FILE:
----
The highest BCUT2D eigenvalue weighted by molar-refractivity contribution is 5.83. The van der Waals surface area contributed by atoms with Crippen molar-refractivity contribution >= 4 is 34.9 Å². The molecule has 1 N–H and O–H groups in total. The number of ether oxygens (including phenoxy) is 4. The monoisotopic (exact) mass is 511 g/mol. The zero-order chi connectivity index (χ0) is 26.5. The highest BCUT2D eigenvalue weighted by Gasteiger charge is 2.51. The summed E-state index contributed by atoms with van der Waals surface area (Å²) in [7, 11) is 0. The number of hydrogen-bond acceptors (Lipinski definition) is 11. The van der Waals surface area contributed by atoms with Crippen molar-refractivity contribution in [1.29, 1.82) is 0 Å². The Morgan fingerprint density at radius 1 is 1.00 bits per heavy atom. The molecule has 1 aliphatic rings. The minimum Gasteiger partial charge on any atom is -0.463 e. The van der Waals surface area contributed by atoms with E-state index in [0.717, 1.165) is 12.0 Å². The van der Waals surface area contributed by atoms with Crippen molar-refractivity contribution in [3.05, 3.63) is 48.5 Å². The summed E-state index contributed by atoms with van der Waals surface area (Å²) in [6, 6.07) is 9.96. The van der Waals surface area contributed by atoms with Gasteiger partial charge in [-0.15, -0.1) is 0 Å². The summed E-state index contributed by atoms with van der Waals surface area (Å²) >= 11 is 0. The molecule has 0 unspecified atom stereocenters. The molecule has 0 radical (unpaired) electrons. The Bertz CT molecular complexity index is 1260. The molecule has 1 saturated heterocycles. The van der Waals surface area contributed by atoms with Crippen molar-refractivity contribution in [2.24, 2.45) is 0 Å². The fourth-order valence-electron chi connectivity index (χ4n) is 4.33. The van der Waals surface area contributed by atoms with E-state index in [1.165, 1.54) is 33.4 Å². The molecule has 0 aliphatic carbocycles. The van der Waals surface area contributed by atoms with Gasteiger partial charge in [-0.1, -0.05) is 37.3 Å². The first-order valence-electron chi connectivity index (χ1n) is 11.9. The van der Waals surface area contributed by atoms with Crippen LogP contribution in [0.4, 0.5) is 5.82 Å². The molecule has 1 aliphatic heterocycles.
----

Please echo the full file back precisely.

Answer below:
The highest BCUT2D eigenvalue weighted by molar-refractivity contribution is 5.83. The van der Waals surface area contributed by atoms with Crippen molar-refractivity contribution >= 4 is 34.9 Å². The molecule has 1 N–H and O–H groups in total. The number of ether oxygens (including phenoxy) is 4. The monoisotopic (exact) mass is 511 g/mol. The zero-order chi connectivity index (χ0) is 26.5. The highest BCUT2D eigenvalue weighted by Gasteiger charge is 2.51. The summed E-state index contributed by atoms with van der Waals surface area (Å²) in [7, 11) is 0. The number of hydrogen-bond acceptors (Lipinski definition) is 11. The van der Waals surface area contributed by atoms with Crippen molar-refractivity contribution in [1.29, 1.82) is 0 Å². The Morgan fingerprint density at radius 1 is 1.00 bits per heavy atom. The molecule has 1 aliphatic rings. The minimum Gasteiger partial charge on any atom is -0.463 e. The van der Waals surface area contributed by atoms with E-state index in [0.717, 1.165) is 12.0 Å². The van der Waals surface area contributed by atoms with Crippen molar-refractivity contribution in [3.05, 3.63) is 48.5 Å². The summed E-state index contributed by atoms with van der Waals surface area (Å²) in [6, 6.07) is 9.96. The van der Waals surface area contributed by atoms with Gasteiger partial charge in [-0.15, -0.1) is 0 Å². The summed E-state index contributed by atoms with van der Waals surface area (Å²) >= 11 is 0. The molecule has 0 unspecified atom stereocenters. The molecule has 0 radical (unpaired) electrons. The Bertz CT molecular complexity index is 1260. The molecule has 1 saturated heterocycles. The van der Waals surface area contributed by atoms with Crippen molar-refractivity contribution in [2.24, 2.45) is 0 Å². The fourth-order valence-electron chi connectivity index (χ4n) is 4.33. The van der Waals surface area contributed by atoms with E-state index in [1.165, 1.54) is 33.4 Å². The molecule has 0 aliphatic carbocycles. The van der Waals surface area contributed by atoms with Gasteiger partial charge in [-0.1, -0.05) is 37.3 Å². The first-order valence-electron chi connectivity index (χ1n) is 11.9. The van der Waals surface area contributed by atoms with Crippen LogP contribution in [0.4, 0.5) is 5.82 Å². The molecule has 1 aliphatic heterocycles.